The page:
Is this reunion to celebrate the 30th anniversary of Jim’s passing something you always planned, or did it come out of the times we’re living in?

This only started about a week and a half ago. This is just like a mom and pop thing. My wife Victoria Labalme, said, “Jim’s 30th anniversary of his passing is coming up. It'd be great to get the guys together again and lift some spirits like we did with Muppet Guys Talking.” I said that sounds great. And we asked the guys. Unfortunately, Jerry’s not here anymore. But there's still the four of us. And then a couple of days later, she said, you know, why don't we use it as a fundraiser? 

And then I saw an article in the New York Times about three non-medical hospital workers who died of COVID-19. And these are the ones who we don't know about. These are the ones who are not seen. They're invisible. They're the people who strip the beds and do the laundry and are security guards. And so, what we're doing is we're using Elmhurst Hospital, where a great deal of illnesses happened so far. It’s an emblematic place to give attention to all these people who are non-medical workers that we don't know about. And so part of it is to raise some money for them. But more than anything else, letting them know that we know they exist and we know how hard they work, and we want them to know that we care. And that's kind of what it's all about.

Credit: Hulton Archive/Getty Images

If Jim were still alive, how do you think he would be addressing this global separation?

Jim knew computers were coming. Forty years ago he knew that. And he was just starting on the [front] edge of that because it was just the very beginnings of it. Now, if he was around, with all the technology, he would be the first one to jump in and say, “Hey, let's use this stuff and we can help some people!” There's no question in my mind that it wouldn’t even be Zoom. It’d be like Henson Zoom, giving you a whole new thing. [Laughs] His mind was like that that; it was a mixture of heart and mind. And the mind about technology would've really helped the heart.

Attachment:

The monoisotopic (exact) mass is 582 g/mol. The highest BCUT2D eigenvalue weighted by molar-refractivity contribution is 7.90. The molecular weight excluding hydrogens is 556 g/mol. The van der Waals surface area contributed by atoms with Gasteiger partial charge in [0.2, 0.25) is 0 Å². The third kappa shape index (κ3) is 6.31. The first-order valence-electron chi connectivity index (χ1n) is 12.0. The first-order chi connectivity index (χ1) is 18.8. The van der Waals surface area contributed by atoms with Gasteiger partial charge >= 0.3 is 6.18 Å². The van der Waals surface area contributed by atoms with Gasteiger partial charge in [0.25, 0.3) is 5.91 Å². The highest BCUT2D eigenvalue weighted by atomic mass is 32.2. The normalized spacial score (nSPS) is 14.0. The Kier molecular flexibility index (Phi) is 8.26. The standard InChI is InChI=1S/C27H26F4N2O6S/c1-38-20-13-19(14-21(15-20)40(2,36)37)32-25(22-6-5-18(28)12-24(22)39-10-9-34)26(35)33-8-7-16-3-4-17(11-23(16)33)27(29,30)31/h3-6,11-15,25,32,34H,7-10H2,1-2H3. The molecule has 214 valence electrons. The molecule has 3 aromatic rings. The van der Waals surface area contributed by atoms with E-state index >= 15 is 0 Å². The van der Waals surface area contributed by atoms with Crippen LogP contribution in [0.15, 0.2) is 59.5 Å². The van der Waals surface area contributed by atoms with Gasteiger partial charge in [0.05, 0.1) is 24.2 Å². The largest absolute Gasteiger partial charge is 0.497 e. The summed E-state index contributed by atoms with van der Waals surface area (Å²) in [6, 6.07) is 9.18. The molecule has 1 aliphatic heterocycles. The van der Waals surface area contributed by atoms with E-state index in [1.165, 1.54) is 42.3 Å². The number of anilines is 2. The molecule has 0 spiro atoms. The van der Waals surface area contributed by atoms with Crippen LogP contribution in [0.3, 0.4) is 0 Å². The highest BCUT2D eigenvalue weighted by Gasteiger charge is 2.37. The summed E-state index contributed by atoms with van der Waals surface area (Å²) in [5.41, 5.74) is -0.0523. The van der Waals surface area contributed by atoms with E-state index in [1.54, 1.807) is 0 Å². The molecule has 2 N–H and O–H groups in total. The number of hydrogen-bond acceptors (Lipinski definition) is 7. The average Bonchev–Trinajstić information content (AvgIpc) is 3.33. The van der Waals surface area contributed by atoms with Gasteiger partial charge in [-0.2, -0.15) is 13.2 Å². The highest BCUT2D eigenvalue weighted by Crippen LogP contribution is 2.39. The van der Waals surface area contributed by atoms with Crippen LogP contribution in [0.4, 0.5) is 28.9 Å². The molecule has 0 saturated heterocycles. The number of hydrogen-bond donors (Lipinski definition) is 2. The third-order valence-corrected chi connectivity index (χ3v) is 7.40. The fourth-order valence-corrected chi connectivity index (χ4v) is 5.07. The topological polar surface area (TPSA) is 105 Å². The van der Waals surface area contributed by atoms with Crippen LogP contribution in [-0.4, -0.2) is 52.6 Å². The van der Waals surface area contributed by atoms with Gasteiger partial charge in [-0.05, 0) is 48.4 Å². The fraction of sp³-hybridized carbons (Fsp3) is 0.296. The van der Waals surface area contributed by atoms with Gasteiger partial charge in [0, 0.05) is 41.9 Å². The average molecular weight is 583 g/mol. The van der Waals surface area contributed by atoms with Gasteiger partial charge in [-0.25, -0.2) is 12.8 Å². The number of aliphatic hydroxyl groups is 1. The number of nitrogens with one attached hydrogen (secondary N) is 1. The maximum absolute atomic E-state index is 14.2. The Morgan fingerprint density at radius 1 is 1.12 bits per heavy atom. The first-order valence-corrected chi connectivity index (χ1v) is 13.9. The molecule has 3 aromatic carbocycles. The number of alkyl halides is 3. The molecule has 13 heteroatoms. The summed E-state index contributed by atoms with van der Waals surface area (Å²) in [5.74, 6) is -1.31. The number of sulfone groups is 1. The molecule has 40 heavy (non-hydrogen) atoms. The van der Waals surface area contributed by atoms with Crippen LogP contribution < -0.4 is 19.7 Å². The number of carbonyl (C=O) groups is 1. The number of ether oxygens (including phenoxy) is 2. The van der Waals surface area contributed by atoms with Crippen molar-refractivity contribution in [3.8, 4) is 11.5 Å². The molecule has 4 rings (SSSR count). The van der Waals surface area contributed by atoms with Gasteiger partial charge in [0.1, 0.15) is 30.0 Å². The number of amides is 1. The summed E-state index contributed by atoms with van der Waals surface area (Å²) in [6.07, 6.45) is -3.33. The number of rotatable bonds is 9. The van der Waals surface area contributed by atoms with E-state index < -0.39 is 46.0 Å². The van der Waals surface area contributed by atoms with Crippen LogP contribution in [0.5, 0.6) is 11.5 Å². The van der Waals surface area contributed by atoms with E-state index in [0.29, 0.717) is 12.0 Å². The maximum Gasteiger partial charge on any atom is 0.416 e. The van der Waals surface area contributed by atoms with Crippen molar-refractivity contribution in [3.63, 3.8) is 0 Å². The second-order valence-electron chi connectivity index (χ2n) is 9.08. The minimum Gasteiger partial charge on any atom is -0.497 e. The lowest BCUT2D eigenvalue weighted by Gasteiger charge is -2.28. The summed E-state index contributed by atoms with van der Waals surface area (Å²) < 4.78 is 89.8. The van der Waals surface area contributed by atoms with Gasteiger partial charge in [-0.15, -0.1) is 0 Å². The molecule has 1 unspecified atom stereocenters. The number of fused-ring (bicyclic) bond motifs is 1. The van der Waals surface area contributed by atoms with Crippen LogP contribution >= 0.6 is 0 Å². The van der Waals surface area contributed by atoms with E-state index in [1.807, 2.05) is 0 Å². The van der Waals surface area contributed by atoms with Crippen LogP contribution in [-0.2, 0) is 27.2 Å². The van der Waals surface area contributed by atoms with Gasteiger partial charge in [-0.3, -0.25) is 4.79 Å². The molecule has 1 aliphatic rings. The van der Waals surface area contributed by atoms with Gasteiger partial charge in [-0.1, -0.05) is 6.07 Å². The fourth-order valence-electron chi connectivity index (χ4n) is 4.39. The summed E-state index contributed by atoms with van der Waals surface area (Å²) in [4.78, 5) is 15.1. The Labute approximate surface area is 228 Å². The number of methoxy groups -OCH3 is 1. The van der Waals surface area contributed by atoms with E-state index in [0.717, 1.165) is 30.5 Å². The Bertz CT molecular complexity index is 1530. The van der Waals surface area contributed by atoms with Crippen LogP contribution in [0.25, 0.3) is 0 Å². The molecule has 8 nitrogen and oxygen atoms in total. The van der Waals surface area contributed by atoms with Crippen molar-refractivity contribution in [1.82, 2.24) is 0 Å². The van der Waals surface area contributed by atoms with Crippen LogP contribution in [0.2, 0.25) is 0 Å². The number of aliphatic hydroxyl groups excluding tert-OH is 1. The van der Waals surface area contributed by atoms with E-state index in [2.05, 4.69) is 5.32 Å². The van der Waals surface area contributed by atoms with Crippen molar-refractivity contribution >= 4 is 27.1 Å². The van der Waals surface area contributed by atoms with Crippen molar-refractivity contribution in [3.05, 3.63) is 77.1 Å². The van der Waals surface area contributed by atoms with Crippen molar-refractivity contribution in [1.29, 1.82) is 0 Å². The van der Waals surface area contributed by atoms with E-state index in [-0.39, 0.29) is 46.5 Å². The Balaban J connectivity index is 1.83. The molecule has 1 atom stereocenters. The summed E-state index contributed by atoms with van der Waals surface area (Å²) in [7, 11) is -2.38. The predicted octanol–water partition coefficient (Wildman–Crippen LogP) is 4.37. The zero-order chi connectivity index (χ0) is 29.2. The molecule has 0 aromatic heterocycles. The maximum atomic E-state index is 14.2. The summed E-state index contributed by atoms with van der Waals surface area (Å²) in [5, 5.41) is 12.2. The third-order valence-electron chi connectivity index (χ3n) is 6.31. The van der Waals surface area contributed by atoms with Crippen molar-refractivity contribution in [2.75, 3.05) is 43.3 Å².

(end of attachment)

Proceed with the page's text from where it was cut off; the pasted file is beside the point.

How has this pandemic mindset affected you creatively?

It's so interesting. I've gotten busier. But it's also that I just feel that nature has grabbed us by the back of the collar and said, “Hey, guys, all your running around, all those meetings you gotta do, all those things you're supposed to do, just sit down and shut up. And now you can understand what's the important stuff.” I get the idea that that's what nature did to us 'cause we're not that smart. We're not that powerful, nature says. 

And so, I think during this time what's wonderful is I'm connecting with friends much more, friends I hadn't connected with. Victoria’s doing a lot of creative work. She has a book. I’m doing some stuff I never had time to do. So, it's an odd time because there's so much grieving and pain across the country and the world. And so that is one aspect of it that we're very aware of. And then there's another aspect that kind of focuses on what's important in our lives.

The film adaptation you directed for Derek DelGaudio’s Off-Broadway show, In and Of Itself, was supposed to screen at SXSW this year. Is there a chance it will get released somehow this year?